Goldman Sachs Group Inc. raised long-term growth estimates for the United States and many other major economies because generative artificial intelligence can increase productivity in the next decade.
In the US, which Goldman considers the leader in the adoption market, AI will add 0.1 percentage point to gross domestic product growth in 2027 to speed up an increase of 0.4 percentage points in 2034. AI Impact Raises Goldman’s Forecast for US GDP to Expansion Rate 2% in 2027 and 2.3% in 2034, according to the projections.
It will take some time for companies to adopt AI, so that is likely The effect may not be seen for many years.said the Goldman team.
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“While great uncertainty remains about the timing and magnitude of AI’s effects, our basic estimate is that Generative AI affects productivity” over time, wrote Goldman economists led by Jan Hatzius in a Sunday letter.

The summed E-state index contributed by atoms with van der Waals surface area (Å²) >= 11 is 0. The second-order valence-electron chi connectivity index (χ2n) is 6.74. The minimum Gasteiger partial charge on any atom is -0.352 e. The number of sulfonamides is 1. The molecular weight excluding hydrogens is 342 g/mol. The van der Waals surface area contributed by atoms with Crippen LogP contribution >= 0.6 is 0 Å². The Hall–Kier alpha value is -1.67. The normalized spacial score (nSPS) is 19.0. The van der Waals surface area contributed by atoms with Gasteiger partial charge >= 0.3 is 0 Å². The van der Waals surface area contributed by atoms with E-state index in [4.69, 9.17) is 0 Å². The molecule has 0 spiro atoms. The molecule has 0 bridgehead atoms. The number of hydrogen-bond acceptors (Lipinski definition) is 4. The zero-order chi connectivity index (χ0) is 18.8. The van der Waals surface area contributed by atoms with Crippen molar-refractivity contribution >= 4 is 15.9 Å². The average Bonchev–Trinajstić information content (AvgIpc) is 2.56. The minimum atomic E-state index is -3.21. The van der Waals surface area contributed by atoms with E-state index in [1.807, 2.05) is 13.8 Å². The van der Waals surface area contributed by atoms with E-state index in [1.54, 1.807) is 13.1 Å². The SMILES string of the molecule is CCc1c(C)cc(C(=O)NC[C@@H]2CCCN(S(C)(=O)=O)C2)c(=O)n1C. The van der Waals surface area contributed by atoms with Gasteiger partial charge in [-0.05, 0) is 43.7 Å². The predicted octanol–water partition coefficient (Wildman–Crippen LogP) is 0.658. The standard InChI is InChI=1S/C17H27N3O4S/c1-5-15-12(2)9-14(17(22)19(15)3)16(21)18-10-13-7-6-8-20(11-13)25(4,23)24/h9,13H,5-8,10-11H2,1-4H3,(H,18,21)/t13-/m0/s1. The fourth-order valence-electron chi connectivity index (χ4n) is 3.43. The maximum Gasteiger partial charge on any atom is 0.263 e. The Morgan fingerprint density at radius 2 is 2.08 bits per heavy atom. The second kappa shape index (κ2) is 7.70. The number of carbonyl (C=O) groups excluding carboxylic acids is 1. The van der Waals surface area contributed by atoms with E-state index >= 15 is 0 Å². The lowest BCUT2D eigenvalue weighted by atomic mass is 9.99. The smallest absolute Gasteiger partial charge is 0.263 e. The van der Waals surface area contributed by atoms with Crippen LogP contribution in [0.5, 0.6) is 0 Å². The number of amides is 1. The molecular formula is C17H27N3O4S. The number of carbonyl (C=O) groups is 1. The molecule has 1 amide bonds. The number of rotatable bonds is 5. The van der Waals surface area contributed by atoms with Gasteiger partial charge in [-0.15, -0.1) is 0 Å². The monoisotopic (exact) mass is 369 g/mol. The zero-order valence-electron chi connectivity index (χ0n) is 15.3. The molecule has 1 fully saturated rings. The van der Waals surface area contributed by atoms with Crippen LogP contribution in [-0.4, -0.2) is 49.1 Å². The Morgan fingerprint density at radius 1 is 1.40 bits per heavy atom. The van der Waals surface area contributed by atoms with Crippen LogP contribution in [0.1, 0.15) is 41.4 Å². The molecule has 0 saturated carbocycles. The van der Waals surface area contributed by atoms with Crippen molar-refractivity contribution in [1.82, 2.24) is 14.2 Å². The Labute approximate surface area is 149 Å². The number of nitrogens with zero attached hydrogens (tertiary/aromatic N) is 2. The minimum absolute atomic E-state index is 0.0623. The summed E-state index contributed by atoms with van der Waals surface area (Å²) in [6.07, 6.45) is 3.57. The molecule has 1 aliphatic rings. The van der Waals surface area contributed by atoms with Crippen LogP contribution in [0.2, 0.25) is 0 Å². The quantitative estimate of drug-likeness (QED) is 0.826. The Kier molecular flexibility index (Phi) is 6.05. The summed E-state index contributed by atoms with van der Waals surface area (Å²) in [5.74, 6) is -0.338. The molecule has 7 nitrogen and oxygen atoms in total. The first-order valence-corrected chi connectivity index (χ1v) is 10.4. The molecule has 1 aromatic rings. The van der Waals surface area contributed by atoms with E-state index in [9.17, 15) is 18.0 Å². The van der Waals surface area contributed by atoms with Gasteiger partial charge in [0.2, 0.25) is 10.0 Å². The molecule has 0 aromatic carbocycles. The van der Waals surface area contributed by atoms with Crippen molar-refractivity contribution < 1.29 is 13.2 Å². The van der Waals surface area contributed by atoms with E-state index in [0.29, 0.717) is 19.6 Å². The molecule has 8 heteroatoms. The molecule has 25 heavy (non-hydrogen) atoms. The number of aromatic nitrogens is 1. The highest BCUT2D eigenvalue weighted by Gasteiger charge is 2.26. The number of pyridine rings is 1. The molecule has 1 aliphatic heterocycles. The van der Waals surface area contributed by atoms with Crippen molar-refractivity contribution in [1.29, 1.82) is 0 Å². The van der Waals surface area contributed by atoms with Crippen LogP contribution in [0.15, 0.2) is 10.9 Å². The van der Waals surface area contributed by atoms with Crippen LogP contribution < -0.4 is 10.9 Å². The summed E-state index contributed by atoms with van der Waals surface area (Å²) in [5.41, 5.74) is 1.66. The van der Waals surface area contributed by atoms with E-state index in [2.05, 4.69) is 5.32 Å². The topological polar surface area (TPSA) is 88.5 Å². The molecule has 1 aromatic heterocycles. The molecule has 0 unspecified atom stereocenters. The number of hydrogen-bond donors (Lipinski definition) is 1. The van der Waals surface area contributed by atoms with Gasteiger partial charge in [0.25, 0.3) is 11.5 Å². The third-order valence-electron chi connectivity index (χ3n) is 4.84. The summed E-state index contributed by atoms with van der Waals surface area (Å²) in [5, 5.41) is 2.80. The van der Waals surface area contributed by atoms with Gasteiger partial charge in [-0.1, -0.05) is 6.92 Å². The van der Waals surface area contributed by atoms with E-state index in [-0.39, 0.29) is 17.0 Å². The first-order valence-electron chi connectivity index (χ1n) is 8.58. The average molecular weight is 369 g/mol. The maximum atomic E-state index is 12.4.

The eurozone will experience an increase of 0.1 percentage point from 2028, and the increase will rise to 0.3 percentage points in 2034, when Goldman predicted that the region would expand at a rate of 1.4%.
There are no changes
China will register a more moderate increase and reach 0.2 percentage point growth in 2034, increasing its rate of expansion to 3.2%. In this regard, Japan will experience growth of 0.3 percentage points in 2033, which will bring its GDP growth to 0.9%, as shown in Goldman’s projections.
“While our base case has a modest impact on global growth over the next decade, we emphasize thatThe risks around these estimates are substantial.” Written by Goldman economists.
The economic benefits of AI are linked to increased efficiency because it helps automate easier but time-consuming tasks, giving employees more time to do more productive work, say Goldman economists.
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According to the report, generative AI can automate around 25% of work tasks in major developed market economies, such as the US, and up to 20% of work in emerging markets.
The team noted that the AI This is far from a “paradigm shift” phenomenon. similar to the industrial revolution of the 19th century or the adoption of electricity in the early 20th.
“Structural breakdowns” like this lead to a long period of rapid increase in productivity, but this is very rare, as only three cases have been reported since the 16th century, according to Goldman’s analysis.